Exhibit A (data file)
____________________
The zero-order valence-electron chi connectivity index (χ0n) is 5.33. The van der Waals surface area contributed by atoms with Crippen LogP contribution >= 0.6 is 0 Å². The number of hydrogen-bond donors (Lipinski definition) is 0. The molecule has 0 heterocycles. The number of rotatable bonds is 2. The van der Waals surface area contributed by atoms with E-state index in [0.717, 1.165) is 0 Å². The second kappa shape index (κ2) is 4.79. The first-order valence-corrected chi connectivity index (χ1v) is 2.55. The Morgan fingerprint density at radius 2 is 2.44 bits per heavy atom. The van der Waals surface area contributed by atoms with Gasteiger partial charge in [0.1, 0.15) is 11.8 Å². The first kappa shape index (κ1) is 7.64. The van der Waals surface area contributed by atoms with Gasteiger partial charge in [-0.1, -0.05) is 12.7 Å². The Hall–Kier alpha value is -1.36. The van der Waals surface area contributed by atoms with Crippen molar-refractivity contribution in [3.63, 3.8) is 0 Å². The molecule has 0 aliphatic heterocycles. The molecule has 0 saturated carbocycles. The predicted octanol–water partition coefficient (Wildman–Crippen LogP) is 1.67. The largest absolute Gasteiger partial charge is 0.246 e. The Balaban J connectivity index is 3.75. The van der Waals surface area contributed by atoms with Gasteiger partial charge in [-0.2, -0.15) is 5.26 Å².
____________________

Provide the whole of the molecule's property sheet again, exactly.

The zero-order valence-electron chi connectivity index (χ0n) is 5.33. The van der Waals surface area contributed by atoms with Crippen LogP contribution >= 0.6 is 0 Å². The number of hydrogen-bond donors (Lipinski definition) is 0. The molecule has 0 heterocycles. The number of rotatable bonds is 2. The van der Waals surface area contributed by atoms with E-state index in [0.717, 1.165) is 0 Å². The second kappa shape index (κ2) is 4.79. The first-order valence-corrected chi connectivity index (χ1v) is 2.55. The Morgan fingerprint density at radius 2 is 2.44 bits per heavy atom. The van der Waals surface area contributed by atoms with Gasteiger partial charge in [0.1, 0.15) is 11.8 Å². The first kappa shape index (κ1) is 7.64. The van der Waals surface area contributed by atoms with Gasteiger partial charge in [-0.1, -0.05) is 12.7 Å². The Hall–Kier alpha value is -1.36. The van der Waals surface area contributed by atoms with Crippen molar-refractivity contribution in [3.63, 3.8) is 0 Å². The molecule has 0 aliphatic heterocycles. The molecule has 0 saturated carbocycles. The predicted octanol–water partition coefficient (Wildman–Crippen LogP) is 1.67. The largest absolute Gasteiger partial charge is 0.246 e. The Balaban J connectivity index is 3.75. The van der Waals surface area contributed by atoms with Gasteiger partial charge in [-0.2, -0.15) is 5.26 Å².